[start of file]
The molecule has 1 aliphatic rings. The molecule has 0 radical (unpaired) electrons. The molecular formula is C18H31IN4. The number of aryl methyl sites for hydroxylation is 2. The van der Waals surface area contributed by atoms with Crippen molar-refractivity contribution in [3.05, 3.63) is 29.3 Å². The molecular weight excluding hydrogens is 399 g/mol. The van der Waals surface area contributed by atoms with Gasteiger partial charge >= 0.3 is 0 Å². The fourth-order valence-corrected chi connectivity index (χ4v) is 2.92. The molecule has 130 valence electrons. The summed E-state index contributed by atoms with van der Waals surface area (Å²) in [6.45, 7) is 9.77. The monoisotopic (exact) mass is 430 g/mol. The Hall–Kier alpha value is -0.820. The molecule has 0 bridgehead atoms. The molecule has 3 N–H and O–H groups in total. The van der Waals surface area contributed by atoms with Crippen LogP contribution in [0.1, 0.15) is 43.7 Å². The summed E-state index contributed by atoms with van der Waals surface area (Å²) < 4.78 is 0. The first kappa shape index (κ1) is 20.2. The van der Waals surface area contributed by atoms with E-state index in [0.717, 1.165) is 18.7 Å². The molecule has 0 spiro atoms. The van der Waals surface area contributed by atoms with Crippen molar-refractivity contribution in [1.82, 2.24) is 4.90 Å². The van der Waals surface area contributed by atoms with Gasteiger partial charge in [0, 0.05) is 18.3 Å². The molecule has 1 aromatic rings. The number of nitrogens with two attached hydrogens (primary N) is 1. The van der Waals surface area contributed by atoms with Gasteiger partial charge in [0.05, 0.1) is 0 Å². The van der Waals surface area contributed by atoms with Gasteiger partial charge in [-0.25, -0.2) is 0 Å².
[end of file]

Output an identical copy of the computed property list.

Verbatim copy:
The molecule has 1 aliphatic rings. The molecule has 0 radical (unpaired) electrons. The molecular formula is C18H31IN4. The number of aryl methyl sites for hydroxylation is 2. The van der Waals surface area contributed by atoms with Crippen molar-refractivity contribution in [3.05, 3.63) is 29.3 Å². The molecular weight excluding hydrogens is 399 g/mol. The van der Waals surface area contributed by atoms with Gasteiger partial charge >= 0.3 is 0 Å². The fourth-order valence-corrected chi connectivity index (χ4v) is 2.92. The molecule has 130 valence electrons. The summed E-state index contributed by atoms with van der Waals surface area (Å²) in [6.45, 7) is 9.77. The monoisotopic (exact) mass is 430 g/mol. The Hall–Kier alpha value is -0.820. The molecule has 0 bridgehead atoms. The molecule has 3 N–H and O–H groups in total. The van der Waals surface area contributed by atoms with Crippen LogP contribution in [0.1, 0.15) is 43.7 Å². The summed E-state index contributed by atoms with van der Waals surface area (Å²) < 4.78 is 0. The first kappa shape index (κ1) is 20.2. The van der Waals surface area contributed by atoms with E-state index in [0.717, 1.165) is 18.7 Å². The molecule has 0 spiro atoms. The van der Waals surface area contributed by atoms with Crippen molar-refractivity contribution in [1.82, 2.24) is 4.90 Å². The van der Waals surface area contributed by atoms with Gasteiger partial charge in [0, 0.05) is 18.3 Å². The molecule has 1 aromatic rings. The number of nitrogens with two attached hydrogens (primary N) is 1. The van der Waals surface area contributed by atoms with Gasteiger partial charge in [0.05, 0.1) is 0 Å². The van der Waals surface area contributed by atoms with Gasteiger partial charge in [-0.25, -0.2) is 0 Å².